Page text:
Question: Thank you, Martin. It’s… my two questions are actually regarding press conferences: if Mr. Vuk Jeremić, the new President of the General Assembly, will join or will have a press conference on his own on the agenda of the General Assembly, and if Mr. Brahimi will brief us some time soon?

Spokesperson: On the first, I would urge you to check with the Office of the President of the General Assembly. They would probably be able to help you on that. I am not aware of the programme that there might be. It doesn’t mean there isn’t anything happening, I just don’t know at this point.

Question: Thank you. Excuse me? They do not coordinate with you in a way that is probably they will hold a mutual… I mean the… the joint press conference…?

Spokesperson: As I say, Erol, as I say, I am not aware of anything. That doesn’t mean that there isn’t something happening; I am not aware of anything at the moment. As soon as we are able to check, we will let you know. And I am sure…

Correspondent: Because there is no functioning website of them, since we don’t know who is his team, who is, by this time, everything is there…

Spokesperson: Well, Erol, you don’t need to rely just on a website; there are also human beings working in the Office of the President of the General Assembly, and I am pretty sure they would be happy to help you. On the second question, about Mr. Brahimi, as I mentioned, he has been in the region, including today in Turkey and Jordan. And as I mentioned also, he is scheduled to come back to New York towards the end of this week. He and his spokesman, Mr. [Ahmad] Fawzi, are aware of the interest of journalists here in hearing directly from him, and I am sure that that will be taken into account in his movements, once he is here in New York, but it is for him to decide. I haven’t heard anything concrete yet on that. But he is certainly aware of the interest of the press corps here. Matthew?

Question: Sure, I wanted to ask something about Sudan or… and/or South Sudan. One, Russia is saying that one of its helicopters that was flying in some UN-related function to the Yida refugee camp in South Sudan was shot at and “seriously damaged”, and I am wondering if… have you heard that? Can you confirm that?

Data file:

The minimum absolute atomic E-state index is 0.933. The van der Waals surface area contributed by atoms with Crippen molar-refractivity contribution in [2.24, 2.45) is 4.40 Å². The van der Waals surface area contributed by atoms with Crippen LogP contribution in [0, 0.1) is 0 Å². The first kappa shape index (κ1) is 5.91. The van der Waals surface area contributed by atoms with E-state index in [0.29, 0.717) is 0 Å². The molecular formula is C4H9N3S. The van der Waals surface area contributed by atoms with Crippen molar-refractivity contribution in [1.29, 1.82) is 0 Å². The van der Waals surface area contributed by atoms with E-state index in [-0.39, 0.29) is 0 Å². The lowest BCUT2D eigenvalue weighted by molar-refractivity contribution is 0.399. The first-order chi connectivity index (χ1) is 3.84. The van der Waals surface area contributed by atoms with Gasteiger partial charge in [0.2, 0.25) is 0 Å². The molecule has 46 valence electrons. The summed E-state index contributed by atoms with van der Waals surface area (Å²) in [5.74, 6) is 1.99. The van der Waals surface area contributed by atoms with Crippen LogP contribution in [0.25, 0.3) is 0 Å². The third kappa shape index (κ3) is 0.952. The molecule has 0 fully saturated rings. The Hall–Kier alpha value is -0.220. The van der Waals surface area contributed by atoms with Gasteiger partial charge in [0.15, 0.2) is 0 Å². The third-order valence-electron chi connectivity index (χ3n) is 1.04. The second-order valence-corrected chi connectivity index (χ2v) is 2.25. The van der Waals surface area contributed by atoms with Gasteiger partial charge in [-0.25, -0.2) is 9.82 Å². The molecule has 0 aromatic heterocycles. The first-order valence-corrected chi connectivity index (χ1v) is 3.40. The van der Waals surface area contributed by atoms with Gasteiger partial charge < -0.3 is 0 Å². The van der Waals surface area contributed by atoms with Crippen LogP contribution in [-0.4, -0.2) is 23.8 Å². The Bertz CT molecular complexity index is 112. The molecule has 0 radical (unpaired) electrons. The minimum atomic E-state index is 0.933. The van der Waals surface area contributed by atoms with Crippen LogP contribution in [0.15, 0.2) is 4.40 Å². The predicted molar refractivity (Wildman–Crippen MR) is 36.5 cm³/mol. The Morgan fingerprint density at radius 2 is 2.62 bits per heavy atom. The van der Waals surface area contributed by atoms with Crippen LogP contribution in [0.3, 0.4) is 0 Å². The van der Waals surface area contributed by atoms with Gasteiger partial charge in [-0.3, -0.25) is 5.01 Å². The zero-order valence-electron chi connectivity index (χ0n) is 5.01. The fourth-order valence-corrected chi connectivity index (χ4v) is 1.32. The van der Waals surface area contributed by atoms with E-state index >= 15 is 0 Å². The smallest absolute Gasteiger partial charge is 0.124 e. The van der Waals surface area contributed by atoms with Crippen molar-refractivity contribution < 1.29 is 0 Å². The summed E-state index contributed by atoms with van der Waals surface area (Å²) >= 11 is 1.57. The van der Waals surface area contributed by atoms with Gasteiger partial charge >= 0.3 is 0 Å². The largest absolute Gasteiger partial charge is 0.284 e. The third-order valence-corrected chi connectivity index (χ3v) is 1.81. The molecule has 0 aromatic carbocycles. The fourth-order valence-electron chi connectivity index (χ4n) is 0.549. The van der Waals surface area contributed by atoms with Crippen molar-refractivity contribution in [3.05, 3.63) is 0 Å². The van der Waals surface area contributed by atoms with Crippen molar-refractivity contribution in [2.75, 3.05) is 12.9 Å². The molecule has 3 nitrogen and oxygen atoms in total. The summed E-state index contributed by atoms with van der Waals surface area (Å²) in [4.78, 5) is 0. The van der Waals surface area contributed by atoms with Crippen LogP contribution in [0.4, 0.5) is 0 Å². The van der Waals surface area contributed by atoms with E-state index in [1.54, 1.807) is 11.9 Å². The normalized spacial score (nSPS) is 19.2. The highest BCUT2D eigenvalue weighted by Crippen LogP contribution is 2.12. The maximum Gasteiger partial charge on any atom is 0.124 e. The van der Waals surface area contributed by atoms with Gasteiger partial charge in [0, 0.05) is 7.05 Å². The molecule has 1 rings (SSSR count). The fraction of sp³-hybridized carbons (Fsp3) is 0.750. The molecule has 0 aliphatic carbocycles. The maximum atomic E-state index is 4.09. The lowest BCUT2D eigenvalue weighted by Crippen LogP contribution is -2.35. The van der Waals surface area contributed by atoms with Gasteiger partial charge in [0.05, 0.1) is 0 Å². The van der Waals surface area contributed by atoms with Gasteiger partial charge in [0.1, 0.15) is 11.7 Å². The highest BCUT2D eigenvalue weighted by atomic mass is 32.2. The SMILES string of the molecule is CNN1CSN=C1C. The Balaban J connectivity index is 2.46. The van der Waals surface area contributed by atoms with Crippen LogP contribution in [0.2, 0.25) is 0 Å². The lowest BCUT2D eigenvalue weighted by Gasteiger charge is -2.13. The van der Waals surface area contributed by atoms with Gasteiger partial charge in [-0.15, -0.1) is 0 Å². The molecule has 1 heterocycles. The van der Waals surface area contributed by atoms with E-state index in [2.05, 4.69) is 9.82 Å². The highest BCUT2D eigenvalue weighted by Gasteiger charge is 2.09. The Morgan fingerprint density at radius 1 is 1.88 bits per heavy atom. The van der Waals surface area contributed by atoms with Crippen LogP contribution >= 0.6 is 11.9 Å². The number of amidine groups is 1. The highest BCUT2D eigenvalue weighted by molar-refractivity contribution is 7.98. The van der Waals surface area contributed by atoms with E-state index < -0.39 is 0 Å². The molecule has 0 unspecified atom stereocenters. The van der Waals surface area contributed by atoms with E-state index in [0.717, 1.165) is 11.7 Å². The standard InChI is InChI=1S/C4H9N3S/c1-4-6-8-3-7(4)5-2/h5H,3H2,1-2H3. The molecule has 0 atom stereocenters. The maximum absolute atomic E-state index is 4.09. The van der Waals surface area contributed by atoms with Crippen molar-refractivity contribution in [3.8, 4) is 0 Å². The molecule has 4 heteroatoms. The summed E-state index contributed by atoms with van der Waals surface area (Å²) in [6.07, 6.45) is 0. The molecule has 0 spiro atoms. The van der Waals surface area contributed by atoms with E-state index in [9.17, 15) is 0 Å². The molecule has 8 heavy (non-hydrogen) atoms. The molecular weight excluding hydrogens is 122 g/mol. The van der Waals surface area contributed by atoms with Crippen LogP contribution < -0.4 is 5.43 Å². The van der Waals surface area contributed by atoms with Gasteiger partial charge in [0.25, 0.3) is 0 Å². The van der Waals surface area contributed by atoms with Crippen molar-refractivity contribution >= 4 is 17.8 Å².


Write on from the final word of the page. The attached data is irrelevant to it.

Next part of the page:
Spokesperson: Personally, no, but we will check with the Mission.

[The Spokesperson later said that the United Nations Mission in South Sudan had been informed that the Government of South Sudan had confirmed the incident and had apologized to the Russian Mission.]

Question: The other one is, the Government of Sudan has said — and I am assuming the UN will have a response to this — they are claiming that… that aid is being brought in, they claim against the tripartite agreement, into Southern Kordofan from a neighbouring State, which would seem to be South Sudan. What’s the status of aid actually arriving, given that the UN is part of the tripartite structure?

Spokesperson: Well, we’ve made clear repeatedly, and I am happy to do so again, that we need access to all affected people in South Kordofan and Blue Nile States to stop people fleeing, and to respond to the obvious humanitarian difficulties that there are. The United Nations calls on the Government of Sudan to allow cross-line humanitarian operations to assist vulnerable people in those areas.

Question: And by cross-line, you mean within Sudan?

Spokesperson: Correct.

Question: Okay. And then I wanted… I mean, you may… this may have been superseded at least in part, in… in… in Côte d'Ivoire, the authorities suspended the publication of, it’s unclear if it is six or seven papers, all of which were viewed as being pro-[Laurent] Gbagbo newspapers, and they seem to have… to have… have removed the ban, saying that they are negotiating with the newspapers. But, and there seems to be one called Notre Voie that is still not published. But since there is a UN peacekeeping mission there, I am wondering: what is… what does… or maybe it is elsewhere in the UN, what do they say about both the suspension, and now the idea that the Government will negotiate with the papers, whether they can keep publishing? Should they be allowed to publish? What… what… what’s the UN view on this?

Spokesperson: Well, I would have to check with the mission to see if they have anything specific on these particular cases. But it’s a hard and fast principle that journalists should be allowed to do their job free from intimidation and free from those kinds of difficulties. People have the right to be informed, and journalists play an important part in allowing people to be informed. Other questions, please?

[The Spokesperson later added that the United Nations Operation in Côte d’Ivoire (UNOCI) had commented on both the measures taken with regard to the media and the lifting of those measures.]

Thank you. Have a good afternoon. Thank you very much, thank you.